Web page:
Only a handful of people are heading to the island this Sunday morning, after a week of storms. Just a few days ago, the boat had to turn back, unable to make the crossing. But today the seas are calm and cooperative, with only the tiniest waves past the breakwater. I stand on the outside deck waiting for sunrise, almost but not quite warm enough in my skirt and puffy jacket. The glow intensifying over the Pacific is disorienting, the angle of this bit of coast makes south feel west, and the sunrise seems to be in the completely wrong direction. I watch as the sky shifts from purple to yellow to pink, illuminating the snowy peaks of San Jacinto and San Gorgornio behind Los Angeles. I hope this show of light through cracks in the clouds signals the end of The Weather. But when I turn toward the island, I see green hills disappearing into a solid mass of clouds. This will be interesting, I think. IMG_5409In Avalon we walk across the mostly deserted pier and still-sleeping town to the Atwater hotel to pick up our permit for Blackjack campground, as the Catalina Conservancy office won’t be open for another hour. We have to wait half an hour for the right person to help us, but the hiker-friendly staff offer us free coffee and tea that more than makes up for the inconvenience on this drizzly morning.DSC05919Permit acquired, we venture the few blocks to Wriggley Road which winds over a hill to the official start a mile (or two) out of town. The first official trail miles wind steadily upwards on a dirt road. We make multiple clothing adjustments, struggling to keep up with the capricious weather. Soon we are in the clouds, nothing but damp whiteness all around, ocean and hilltops completely obscured, the road just ahead barely visible. At least the cool temperatures allow us to carry less water; no more than two liters each is more than enough for the day.DSC05931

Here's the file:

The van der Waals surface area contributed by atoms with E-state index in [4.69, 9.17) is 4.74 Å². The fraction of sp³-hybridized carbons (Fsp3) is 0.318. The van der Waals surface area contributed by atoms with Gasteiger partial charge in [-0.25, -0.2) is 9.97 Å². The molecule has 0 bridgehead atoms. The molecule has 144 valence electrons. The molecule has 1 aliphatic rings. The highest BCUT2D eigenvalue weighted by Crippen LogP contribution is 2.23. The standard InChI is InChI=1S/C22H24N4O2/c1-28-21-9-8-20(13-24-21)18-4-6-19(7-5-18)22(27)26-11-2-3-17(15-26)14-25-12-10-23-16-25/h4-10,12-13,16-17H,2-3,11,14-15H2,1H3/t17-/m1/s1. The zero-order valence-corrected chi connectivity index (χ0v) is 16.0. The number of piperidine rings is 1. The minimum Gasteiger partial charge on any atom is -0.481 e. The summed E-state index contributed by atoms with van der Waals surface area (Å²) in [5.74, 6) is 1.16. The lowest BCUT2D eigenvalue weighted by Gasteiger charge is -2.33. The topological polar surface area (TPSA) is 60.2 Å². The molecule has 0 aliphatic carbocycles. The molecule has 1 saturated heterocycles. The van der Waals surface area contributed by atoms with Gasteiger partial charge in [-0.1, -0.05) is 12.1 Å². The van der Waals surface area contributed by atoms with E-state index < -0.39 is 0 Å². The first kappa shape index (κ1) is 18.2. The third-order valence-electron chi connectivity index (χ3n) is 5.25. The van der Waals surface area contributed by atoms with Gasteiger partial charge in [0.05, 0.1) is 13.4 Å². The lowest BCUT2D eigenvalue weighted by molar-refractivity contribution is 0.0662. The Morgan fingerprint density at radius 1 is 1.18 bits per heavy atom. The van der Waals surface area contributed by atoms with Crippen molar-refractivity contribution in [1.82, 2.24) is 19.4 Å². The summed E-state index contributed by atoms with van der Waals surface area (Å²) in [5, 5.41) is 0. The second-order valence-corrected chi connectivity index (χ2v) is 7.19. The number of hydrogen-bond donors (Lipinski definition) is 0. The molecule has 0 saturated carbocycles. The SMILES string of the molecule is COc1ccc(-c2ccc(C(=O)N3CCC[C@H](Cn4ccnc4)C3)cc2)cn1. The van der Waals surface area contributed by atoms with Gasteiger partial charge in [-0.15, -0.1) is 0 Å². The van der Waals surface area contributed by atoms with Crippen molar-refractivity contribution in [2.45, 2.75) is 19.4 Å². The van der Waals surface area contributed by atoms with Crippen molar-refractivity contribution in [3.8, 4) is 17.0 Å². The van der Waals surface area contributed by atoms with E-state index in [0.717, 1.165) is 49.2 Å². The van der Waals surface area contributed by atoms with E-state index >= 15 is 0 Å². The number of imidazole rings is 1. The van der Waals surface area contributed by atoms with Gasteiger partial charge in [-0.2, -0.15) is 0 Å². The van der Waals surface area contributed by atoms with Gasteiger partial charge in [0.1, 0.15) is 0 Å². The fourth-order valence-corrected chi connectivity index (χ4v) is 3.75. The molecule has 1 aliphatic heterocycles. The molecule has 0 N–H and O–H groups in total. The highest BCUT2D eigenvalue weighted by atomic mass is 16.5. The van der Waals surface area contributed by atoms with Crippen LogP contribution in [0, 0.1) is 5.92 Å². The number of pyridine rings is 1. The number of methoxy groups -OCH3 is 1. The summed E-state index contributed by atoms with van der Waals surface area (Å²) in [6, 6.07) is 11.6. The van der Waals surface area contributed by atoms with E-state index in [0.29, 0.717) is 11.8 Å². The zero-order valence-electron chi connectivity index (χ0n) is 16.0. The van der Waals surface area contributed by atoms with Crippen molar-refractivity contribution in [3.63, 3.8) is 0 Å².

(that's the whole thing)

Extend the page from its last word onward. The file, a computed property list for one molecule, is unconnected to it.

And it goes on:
For a few brief moments the mists clear enough to show a scrap of blue sky, an inch of coastline, a distant horizon where steely grey ocean blends seamlessly into steely grey sky. But mostly we walk in the clouds, up and down hills mostly unseen, view-less miles made bearable by good company. We meet one couple hiking in the opposite direction, but otherwise see no one else on trail all day.